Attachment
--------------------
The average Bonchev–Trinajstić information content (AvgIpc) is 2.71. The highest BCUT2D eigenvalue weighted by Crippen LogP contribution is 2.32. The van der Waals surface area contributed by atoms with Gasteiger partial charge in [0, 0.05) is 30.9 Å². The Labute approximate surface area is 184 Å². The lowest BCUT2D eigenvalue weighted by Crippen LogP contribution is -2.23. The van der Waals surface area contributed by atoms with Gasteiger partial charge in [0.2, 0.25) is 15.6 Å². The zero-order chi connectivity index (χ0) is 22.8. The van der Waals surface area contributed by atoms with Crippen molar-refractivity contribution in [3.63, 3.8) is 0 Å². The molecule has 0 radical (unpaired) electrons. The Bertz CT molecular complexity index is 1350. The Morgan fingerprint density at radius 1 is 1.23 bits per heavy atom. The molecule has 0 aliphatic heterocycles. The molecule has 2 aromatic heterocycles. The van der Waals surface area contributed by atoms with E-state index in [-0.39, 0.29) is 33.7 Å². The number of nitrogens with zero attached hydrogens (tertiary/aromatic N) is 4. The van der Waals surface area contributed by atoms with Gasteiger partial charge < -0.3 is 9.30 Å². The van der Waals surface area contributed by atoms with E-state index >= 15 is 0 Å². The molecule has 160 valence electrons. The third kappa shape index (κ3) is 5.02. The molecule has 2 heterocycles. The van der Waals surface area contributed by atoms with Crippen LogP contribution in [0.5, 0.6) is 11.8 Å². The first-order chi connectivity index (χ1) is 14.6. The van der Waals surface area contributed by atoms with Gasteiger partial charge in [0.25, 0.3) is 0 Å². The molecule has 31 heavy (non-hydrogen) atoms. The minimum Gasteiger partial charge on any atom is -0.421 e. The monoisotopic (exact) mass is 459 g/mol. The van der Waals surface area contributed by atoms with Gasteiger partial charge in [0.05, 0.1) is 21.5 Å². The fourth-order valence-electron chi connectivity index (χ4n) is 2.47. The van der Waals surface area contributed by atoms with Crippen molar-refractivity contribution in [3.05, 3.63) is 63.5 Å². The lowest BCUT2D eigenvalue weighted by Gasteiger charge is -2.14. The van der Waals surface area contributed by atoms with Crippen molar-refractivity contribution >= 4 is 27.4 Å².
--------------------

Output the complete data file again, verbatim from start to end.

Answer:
The average Bonchev–Trinajstić information content (AvgIpc) is 2.71. The highest BCUT2D eigenvalue weighted by Crippen LogP contribution is 2.32. The van der Waals surface area contributed by atoms with Gasteiger partial charge in [0, 0.05) is 30.9 Å². The Labute approximate surface area is 184 Å². The lowest BCUT2D eigenvalue weighted by Crippen LogP contribution is -2.23. The van der Waals surface area contributed by atoms with Gasteiger partial charge in [0.2, 0.25) is 15.6 Å². The zero-order chi connectivity index (χ0) is 22.8. The van der Waals surface area contributed by atoms with Crippen molar-refractivity contribution in [3.63, 3.8) is 0 Å². The molecule has 0 radical (unpaired) electrons. The Bertz CT molecular complexity index is 1350. The Morgan fingerprint density at radius 1 is 1.23 bits per heavy atom. The molecule has 0 aliphatic heterocycles. The molecule has 2 aromatic heterocycles. The van der Waals surface area contributed by atoms with E-state index in [-0.39, 0.29) is 33.7 Å². The number of nitrogens with zero attached hydrogens (tertiary/aromatic N) is 4. The van der Waals surface area contributed by atoms with Gasteiger partial charge < -0.3 is 9.30 Å². The van der Waals surface area contributed by atoms with E-state index >= 15 is 0 Å². The molecule has 160 valence electrons. The third kappa shape index (κ3) is 5.02. The molecule has 2 heterocycles. The van der Waals surface area contributed by atoms with Crippen LogP contribution in [0.5, 0.6) is 11.8 Å². The first-order chi connectivity index (χ1) is 14.6. The van der Waals surface area contributed by atoms with Gasteiger partial charge in [0.25, 0.3) is 0 Å². The molecule has 31 heavy (non-hydrogen) atoms. The minimum Gasteiger partial charge on any atom is -0.421 e. The monoisotopic (exact) mass is 459 g/mol. The van der Waals surface area contributed by atoms with Gasteiger partial charge in [0.05, 0.1) is 21.5 Å². The fourth-order valence-electron chi connectivity index (χ4n) is 2.47. The van der Waals surface area contributed by atoms with Crippen molar-refractivity contribution in [3.05, 3.63) is 63.5 Å². The lowest BCUT2D eigenvalue weighted by Gasteiger charge is -2.14. The van der Waals surface area contributed by atoms with Crippen molar-refractivity contribution >= 4 is 27.4 Å².